At Fort Douglas, we found the primary issues to be addressed involved mitigating damage to the newly discovered historic features and minimizing the potential for additional impacts while facilitating completion of the needed infrastructure improvement project. Importantly, the University of Utah, the Utah State Historic Preservation Officer, and the National Park Service Historic Landmarks Program all needed to agree to the measures decided.

At that first meeting in February, and in those that followed, SWCA’s facilitator led workshop discussions to identify each party’s underlying interests at Fort Douglas. From these interests, the parties were then led through a series of facilitated discussions to conjure a wide range of alternative measures that might be taken to address each issue. Once a comprehensive list of options was developed, SWCA facilitated discussions among the stakeholders to evaluate each alternative and ultimately select those alternatives that best met everyone’s interests.



Over the course of two face-to-face workshops, SWCA’s facilitated conversations between stakeholders resulted in development and execution of a Memorandum of Agreement that addressed key issues of disagreement. The agreement developed detailed actions necessary to mitigate the impacts that had occurred to historic remains, minimize impacts to those historic features that were exposed but not impacted, and processes to avoid additional impacts as the infrastructure improvement project was completed.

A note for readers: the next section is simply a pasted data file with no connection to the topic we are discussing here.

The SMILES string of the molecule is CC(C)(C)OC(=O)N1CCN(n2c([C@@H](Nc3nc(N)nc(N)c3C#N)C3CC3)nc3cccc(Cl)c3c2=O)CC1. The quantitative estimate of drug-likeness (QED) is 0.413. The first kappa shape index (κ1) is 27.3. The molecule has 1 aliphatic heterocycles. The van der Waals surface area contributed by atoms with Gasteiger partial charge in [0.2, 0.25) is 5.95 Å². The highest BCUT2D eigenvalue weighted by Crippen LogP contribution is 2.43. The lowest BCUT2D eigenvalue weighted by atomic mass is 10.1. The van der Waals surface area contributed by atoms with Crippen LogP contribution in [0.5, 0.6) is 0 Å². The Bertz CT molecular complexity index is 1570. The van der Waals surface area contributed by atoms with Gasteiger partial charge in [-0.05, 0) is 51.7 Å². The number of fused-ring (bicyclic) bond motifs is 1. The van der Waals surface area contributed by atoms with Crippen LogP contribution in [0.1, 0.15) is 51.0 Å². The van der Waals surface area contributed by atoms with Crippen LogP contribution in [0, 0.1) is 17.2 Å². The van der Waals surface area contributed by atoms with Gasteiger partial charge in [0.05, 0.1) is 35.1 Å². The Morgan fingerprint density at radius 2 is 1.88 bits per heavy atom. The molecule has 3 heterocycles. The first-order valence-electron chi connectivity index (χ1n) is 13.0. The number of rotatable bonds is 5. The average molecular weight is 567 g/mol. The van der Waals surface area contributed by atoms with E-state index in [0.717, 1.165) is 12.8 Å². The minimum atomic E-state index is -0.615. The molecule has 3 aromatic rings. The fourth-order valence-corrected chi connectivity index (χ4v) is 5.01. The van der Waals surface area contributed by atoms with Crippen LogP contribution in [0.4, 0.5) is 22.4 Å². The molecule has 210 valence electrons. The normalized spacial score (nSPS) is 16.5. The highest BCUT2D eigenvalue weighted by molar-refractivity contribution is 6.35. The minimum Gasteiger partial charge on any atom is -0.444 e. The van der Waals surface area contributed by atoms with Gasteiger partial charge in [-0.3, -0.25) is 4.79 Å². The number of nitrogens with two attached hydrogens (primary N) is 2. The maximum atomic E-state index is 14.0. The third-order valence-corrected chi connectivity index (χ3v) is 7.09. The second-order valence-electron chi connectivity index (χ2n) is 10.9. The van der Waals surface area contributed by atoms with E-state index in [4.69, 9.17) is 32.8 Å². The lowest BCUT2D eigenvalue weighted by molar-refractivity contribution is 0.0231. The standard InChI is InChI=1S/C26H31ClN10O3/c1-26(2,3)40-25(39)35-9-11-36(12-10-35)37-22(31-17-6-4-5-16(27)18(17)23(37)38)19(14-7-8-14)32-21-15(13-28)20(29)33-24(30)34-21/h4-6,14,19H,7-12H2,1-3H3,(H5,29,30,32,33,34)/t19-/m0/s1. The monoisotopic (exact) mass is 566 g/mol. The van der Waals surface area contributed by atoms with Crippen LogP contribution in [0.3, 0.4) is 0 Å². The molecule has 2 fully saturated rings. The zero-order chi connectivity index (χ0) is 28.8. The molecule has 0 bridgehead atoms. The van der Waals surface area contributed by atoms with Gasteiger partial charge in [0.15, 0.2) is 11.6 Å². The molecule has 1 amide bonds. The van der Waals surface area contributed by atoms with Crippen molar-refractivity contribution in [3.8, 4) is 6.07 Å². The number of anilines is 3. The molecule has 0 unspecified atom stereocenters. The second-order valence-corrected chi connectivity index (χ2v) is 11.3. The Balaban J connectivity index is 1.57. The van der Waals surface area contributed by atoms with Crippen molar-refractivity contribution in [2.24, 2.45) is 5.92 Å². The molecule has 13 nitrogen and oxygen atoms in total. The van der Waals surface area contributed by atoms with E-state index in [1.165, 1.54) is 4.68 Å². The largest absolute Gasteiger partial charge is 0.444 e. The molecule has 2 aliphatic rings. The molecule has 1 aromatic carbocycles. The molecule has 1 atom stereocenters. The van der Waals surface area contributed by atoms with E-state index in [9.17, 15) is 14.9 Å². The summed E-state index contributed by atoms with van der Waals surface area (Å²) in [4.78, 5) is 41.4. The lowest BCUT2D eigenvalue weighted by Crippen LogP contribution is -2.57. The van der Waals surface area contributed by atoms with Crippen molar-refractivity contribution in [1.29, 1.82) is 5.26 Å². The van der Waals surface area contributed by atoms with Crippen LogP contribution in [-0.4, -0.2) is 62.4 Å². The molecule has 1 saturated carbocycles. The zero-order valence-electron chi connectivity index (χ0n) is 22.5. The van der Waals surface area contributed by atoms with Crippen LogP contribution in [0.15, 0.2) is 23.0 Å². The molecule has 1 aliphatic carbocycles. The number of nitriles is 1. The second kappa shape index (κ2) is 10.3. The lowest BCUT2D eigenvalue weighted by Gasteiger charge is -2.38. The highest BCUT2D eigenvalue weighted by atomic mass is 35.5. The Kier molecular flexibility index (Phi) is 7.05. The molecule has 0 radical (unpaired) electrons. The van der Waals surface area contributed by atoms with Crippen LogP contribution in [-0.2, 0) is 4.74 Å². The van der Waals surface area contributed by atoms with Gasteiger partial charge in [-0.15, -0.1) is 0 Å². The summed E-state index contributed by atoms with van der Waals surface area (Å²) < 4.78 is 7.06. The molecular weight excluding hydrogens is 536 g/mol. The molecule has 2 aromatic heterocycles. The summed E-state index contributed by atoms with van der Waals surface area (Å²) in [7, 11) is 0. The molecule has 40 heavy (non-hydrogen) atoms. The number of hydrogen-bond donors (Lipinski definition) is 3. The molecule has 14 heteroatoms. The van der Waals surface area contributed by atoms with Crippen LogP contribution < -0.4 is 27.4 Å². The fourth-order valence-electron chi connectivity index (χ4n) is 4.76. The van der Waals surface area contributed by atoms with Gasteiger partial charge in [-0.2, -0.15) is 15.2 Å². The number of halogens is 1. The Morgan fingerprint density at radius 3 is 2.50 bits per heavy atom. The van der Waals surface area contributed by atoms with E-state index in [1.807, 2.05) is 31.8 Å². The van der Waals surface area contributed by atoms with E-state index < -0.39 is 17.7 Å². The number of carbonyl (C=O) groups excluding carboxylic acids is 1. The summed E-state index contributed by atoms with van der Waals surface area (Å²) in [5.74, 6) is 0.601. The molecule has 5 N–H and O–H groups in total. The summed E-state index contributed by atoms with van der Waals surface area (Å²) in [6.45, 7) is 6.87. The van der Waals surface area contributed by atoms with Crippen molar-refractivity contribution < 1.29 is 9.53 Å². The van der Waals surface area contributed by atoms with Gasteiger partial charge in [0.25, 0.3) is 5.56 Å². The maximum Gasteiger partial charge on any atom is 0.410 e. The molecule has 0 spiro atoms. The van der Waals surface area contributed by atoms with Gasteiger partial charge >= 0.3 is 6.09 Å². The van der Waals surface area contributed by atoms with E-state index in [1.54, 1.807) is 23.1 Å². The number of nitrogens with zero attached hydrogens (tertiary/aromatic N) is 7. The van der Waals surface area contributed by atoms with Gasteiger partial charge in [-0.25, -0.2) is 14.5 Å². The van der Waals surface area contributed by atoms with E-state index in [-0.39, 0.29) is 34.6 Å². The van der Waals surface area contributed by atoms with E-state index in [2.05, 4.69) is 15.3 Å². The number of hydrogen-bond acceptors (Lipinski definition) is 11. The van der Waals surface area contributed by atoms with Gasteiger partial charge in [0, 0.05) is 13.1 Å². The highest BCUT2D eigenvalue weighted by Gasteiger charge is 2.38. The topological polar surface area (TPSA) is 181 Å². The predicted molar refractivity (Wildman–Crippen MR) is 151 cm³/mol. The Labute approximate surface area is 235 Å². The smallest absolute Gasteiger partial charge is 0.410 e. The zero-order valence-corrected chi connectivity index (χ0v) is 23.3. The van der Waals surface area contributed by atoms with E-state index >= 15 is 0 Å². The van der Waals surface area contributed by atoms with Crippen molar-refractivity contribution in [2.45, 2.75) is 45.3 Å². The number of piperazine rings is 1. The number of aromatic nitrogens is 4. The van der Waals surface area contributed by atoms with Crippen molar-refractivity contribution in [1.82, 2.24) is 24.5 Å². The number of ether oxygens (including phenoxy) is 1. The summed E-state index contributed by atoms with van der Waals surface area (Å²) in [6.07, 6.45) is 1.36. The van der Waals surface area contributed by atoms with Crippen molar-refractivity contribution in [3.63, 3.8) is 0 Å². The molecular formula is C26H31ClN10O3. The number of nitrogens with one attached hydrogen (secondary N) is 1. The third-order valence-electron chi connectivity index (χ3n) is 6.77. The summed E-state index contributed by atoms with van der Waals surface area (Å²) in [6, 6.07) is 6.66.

At that initial meeting, it was hard to envision that all the stakeholders would come to agreement, but that’s exactly what happened in the end. Following the ECR protocol provided a map and framework for achieving resolution. The time investment up front – meeting face-to-face, collaborating – saved time and headaches in the long run and resulted in the best outcome for the project.

For more information about our Environmental Conflict Resolution services, contact Kelly Beck at kbeck [at] swca [dot] com (kbeck[at]swca[dot]com).